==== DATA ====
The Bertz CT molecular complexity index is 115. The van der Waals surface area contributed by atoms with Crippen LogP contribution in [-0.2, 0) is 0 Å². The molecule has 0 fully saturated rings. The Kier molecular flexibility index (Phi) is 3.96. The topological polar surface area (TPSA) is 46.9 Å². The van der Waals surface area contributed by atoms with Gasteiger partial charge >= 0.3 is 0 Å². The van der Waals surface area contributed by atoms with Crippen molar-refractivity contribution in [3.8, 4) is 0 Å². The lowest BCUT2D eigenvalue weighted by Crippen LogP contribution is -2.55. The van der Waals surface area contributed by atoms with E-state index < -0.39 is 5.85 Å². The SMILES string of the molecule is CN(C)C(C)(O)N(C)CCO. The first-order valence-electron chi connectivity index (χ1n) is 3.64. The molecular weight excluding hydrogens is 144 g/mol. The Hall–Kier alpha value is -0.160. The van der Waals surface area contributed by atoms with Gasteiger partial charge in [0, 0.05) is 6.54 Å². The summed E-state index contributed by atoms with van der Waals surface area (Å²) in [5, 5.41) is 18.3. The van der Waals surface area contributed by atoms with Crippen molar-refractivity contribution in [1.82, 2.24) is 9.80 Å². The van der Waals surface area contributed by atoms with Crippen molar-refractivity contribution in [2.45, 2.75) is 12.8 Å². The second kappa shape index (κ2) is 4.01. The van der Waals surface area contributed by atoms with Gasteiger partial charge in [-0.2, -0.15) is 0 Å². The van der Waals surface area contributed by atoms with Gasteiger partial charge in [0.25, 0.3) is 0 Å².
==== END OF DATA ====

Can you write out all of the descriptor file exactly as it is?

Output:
The Bertz CT molecular complexity index is 115. The van der Waals surface area contributed by atoms with Crippen LogP contribution in [-0.2, 0) is 0 Å². The molecule has 0 fully saturated rings. The Kier molecular flexibility index (Phi) is 3.96. The topological polar surface area (TPSA) is 46.9 Å². The van der Waals surface area contributed by atoms with Gasteiger partial charge >= 0.3 is 0 Å². The van der Waals surface area contributed by atoms with Crippen molar-refractivity contribution in [3.8, 4) is 0 Å². The lowest BCUT2D eigenvalue weighted by Crippen LogP contribution is -2.55. The van der Waals surface area contributed by atoms with E-state index < -0.39 is 5.85 Å². The SMILES string of the molecule is CN(C)C(C)(O)N(C)CCO. The first-order valence-electron chi connectivity index (χ1n) is 3.64. The molecular weight excluding hydrogens is 144 g/mol. The Hall–Kier alpha value is -0.160. The van der Waals surface area contributed by atoms with Gasteiger partial charge in [0, 0.05) is 6.54 Å². The summed E-state index contributed by atoms with van der Waals surface area (Å²) in [5, 5.41) is 18.3. The van der Waals surface area contributed by atoms with Crippen molar-refractivity contribution in [1.82, 2.24) is 9.80 Å². The van der Waals surface area contributed by atoms with Crippen molar-refractivity contribution in [2.45, 2.75) is 12.8 Å². The second kappa shape index (κ2) is 4.01. The van der Waals surface area contributed by atoms with Gasteiger partial charge in [-0.2, -0.15) is 0 Å². The van der Waals surface area contributed by atoms with Gasteiger partial charge in [0.25, 0.3) is 0 Å².